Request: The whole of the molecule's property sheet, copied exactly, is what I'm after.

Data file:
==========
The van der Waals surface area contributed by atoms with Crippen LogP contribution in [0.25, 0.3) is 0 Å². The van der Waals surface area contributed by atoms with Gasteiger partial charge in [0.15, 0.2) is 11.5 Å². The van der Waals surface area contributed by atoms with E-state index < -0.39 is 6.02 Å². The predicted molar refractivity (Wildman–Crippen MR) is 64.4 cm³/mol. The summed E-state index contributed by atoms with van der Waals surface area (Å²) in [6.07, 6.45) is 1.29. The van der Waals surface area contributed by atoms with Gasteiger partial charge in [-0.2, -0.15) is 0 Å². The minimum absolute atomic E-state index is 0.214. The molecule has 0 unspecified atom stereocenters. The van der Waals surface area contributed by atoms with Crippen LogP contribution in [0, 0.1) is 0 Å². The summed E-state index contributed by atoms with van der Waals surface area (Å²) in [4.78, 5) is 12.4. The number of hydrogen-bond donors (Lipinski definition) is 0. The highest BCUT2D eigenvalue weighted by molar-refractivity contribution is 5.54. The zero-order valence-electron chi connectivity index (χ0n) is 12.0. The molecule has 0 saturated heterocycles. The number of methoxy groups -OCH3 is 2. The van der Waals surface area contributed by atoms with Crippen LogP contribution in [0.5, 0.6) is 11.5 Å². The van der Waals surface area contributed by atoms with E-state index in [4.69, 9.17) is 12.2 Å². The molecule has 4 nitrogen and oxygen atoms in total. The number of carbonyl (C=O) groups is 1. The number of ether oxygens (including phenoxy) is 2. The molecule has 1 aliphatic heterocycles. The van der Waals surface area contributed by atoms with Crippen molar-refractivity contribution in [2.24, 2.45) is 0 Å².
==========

The van der Waals surface area contributed by atoms with Crippen LogP contribution in [0.25, 0.3) is 0 Å². The van der Waals surface area contributed by atoms with Gasteiger partial charge in [0.15, 0.2) is 11.5 Å². The van der Waals surface area contributed by atoms with E-state index < -0.39 is 6.02 Å². The predicted molar refractivity (Wildman–Crippen MR) is 64.4 cm³/mol. The summed E-state index contributed by atoms with van der Waals surface area (Å²) in [6.07, 6.45) is 1.29. The van der Waals surface area contributed by atoms with Gasteiger partial charge in [-0.2, -0.15) is 0 Å². The minimum absolute atomic E-state index is 0.214. The molecule has 0 unspecified atom stereocenters. The van der Waals surface area contributed by atoms with Crippen LogP contribution in [0, 0.1) is 0 Å². The summed E-state index contributed by atoms with van der Waals surface area (Å²) in [4.78, 5) is 12.4. The number of hydrogen-bond donors (Lipinski definition) is 0. The highest BCUT2D eigenvalue weighted by molar-refractivity contribution is 5.54. The zero-order valence-electron chi connectivity index (χ0n) is 12.0. The molecule has 0 saturated heterocycles. The number of methoxy groups -OCH3 is 2. The van der Waals surface area contributed by atoms with Crippen LogP contribution in [0.5, 0.6) is 11.5 Å². The van der Waals surface area contributed by atoms with E-state index in [4.69, 9.17) is 12.2 Å². The molecule has 4 nitrogen and oxygen atoms in total. The number of carbonyl (C=O) groups is 1. The number of ether oxygens (including phenoxy) is 2. The molecule has 1 aliphatic heterocycles. The van der Waals surface area contributed by atoms with Crippen molar-refractivity contribution in [2.24, 2.45) is 0 Å².